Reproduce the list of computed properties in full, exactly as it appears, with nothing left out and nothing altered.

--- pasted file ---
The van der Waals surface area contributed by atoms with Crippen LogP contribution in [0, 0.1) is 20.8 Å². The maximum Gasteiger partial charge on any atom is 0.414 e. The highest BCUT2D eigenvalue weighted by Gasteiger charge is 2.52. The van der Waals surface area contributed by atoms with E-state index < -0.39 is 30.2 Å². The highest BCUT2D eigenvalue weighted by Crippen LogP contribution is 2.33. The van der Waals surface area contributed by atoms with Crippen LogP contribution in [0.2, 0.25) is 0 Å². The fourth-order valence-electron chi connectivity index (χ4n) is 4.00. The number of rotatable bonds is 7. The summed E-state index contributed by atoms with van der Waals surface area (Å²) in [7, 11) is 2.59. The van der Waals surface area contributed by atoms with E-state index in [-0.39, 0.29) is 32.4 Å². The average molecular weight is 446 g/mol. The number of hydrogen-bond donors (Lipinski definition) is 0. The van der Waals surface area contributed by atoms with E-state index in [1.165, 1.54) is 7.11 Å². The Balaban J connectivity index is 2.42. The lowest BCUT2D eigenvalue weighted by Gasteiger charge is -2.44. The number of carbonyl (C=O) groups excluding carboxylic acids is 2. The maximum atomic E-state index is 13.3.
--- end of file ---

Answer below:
The van der Waals surface area contributed by atoms with Crippen LogP contribution in [0, 0.1) is 20.8 Å². The maximum Gasteiger partial charge on any atom is 0.414 e. The highest BCUT2D eigenvalue weighted by Gasteiger charge is 2.52. The van der Waals surface area contributed by atoms with E-state index < -0.39 is 30.2 Å². The highest BCUT2D eigenvalue weighted by Crippen LogP contribution is 2.33. The van der Waals surface area contributed by atoms with Crippen LogP contribution in [0.2, 0.25) is 0 Å². The fourth-order valence-electron chi connectivity index (χ4n) is 4.00. The number of rotatable bonds is 7. The summed E-state index contributed by atoms with van der Waals surface area (Å²) in [7, 11) is 2.59. The van der Waals surface area contributed by atoms with E-state index in [-0.39, 0.29) is 32.4 Å². The average molecular weight is 446 g/mol. The number of hydrogen-bond donors (Lipinski definition) is 0. The van der Waals surface area contributed by atoms with E-state index in [1.165, 1.54) is 7.11 Å². The Balaban J connectivity index is 2.42. The lowest BCUT2D eigenvalue weighted by Gasteiger charge is -2.44. The number of carbonyl (C=O) groups excluding carboxylic acids is 2. The maximum atomic E-state index is 13.3.